As I write I don’t know what the result of the UK referendum on Europe is. You will have to wait until next week to hear MoneyWeek’s views on the actual result (though we’ll be giving our immediate take on the results in a podcast on the website on Friday – you’ll be able to listen to that or download it on the website). However, one thing I can say already is that, however we voted, the actual result will be much the same either way in the short-to-medium term.
If we’ve voted in, we’ll be trying to reform the EU from the inside (not easy at all), and if we have voted out by a small margin, we’ll be getting to work on reforming at least our deal with it from the outside (easier, but still not that easy).
Either way, we’ll be demanding change – as will the electorates of many other EU countries. And regardless from which side we are fudging around with the EU, all our other problems will still be with us. We will still have a stunner of a public-debt problem (total government debt is knocking around £1.2trn and still rising), fuelled by our unsustainable system of tax credits. We will still have a horrible current-account deficit (see Bernard Connolly’s take on this).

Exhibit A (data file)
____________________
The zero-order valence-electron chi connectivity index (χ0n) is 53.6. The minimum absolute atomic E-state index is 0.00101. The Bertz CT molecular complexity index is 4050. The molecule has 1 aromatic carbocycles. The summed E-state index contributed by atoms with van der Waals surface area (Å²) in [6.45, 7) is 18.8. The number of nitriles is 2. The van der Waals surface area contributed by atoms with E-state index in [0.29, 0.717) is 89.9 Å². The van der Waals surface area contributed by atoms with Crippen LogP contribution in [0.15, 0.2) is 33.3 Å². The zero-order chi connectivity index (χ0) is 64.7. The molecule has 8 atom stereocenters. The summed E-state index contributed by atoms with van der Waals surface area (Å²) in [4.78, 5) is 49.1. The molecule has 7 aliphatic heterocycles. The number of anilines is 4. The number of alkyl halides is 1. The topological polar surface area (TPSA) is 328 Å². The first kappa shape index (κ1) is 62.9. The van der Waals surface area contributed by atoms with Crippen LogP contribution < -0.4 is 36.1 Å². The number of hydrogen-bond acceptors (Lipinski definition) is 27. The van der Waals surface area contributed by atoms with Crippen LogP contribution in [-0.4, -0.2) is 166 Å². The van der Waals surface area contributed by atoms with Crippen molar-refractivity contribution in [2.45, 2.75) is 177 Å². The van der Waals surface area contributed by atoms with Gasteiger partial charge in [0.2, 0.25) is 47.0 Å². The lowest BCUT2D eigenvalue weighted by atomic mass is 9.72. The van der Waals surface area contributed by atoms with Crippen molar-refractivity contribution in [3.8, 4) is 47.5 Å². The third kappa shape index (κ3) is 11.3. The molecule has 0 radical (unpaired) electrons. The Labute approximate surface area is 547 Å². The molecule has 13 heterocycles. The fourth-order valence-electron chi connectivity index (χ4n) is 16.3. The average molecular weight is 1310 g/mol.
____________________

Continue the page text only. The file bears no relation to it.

Our big companies will still be overcommitted (in terms of dividend promises to shareholders), underinvested (capital expenditure has been falling dramatically) and dependent on the kind of corporate cronyism we all say we disapprove of to keep their shows on the road. Our equity market will still be overpriced and horribly vulnerable given companies’ weak profits. And of course we will still be at the mercy of the same grand monetary experiment that has been slowly confusing our economies for the last 20-odd years.
In this week’s cover story we take a break from talking about the EU to look at how we got to where we are now – to a point where more than half of all government bonds globally trade on a negative yield: their buyers care more about preserving most of their money than they do about a guarantee that they will lose a little of it. That’s just too nuts to last for very long. So Dan Denning looks at what might happen next.
The answer, in a nutshell, is nothing good. “We’re at a stage where it’s hard to see how we avoid a future monetary crisis. The lower rates go, the more extreme central banks’ efforts to avoid or escape deflation will become. The more desperate their policies, the greater the risk that we’ll see destructive levels of inflation.”
The EU referendum has been important and it will continue to be important: how we deal with its fallout could make a huge difference to our long-term future. However, it is also a symptom of a deeper economic malaise across the West. And as Dan says in our cover story, in the end that makes it something of a sideshow to the main event: the endgame of modern monetary madness.